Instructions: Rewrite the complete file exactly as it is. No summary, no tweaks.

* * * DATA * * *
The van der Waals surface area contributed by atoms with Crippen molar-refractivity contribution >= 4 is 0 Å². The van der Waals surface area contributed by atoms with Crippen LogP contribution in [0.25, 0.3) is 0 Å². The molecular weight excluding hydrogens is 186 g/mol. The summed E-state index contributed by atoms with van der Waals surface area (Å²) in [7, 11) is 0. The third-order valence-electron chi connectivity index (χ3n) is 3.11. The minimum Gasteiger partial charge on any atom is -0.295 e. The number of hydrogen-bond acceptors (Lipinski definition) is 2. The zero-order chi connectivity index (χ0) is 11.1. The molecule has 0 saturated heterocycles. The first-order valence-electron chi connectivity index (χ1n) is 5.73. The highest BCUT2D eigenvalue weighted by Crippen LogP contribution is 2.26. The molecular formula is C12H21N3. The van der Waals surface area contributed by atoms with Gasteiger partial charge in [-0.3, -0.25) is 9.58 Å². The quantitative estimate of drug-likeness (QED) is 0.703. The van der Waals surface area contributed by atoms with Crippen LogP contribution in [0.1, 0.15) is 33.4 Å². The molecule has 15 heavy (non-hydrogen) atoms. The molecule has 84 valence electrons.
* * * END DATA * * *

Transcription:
The van der Waals surface area contributed by atoms with Crippen molar-refractivity contribution >= 4 is 0 Å². The van der Waals surface area contributed by atoms with Crippen LogP contribution in [0.25, 0.3) is 0 Å². The molecular weight excluding hydrogens is 186 g/mol. The summed E-state index contributed by atoms with van der Waals surface area (Å²) in [7, 11) is 0. The third-order valence-electron chi connectivity index (χ3n) is 3.11. The minimum Gasteiger partial charge on any atom is -0.295 e. The number of hydrogen-bond acceptors (Lipinski definition) is 2. The zero-order chi connectivity index (χ0) is 11.1. The molecule has 0 saturated heterocycles. The first-order valence-electron chi connectivity index (χ1n) is 5.73. The highest BCUT2D eigenvalue weighted by Crippen LogP contribution is 2.26. The molecular formula is C12H21N3. The van der Waals surface area contributed by atoms with Gasteiger partial charge in [-0.3, -0.25) is 9.58 Å². The quantitative estimate of drug-likeness (QED) is 0.703. The van der Waals surface area contributed by atoms with Crippen LogP contribution in [0.1, 0.15) is 33.4 Å². The molecule has 15 heavy (non-hydrogen) atoms. The molecule has 84 valence electrons.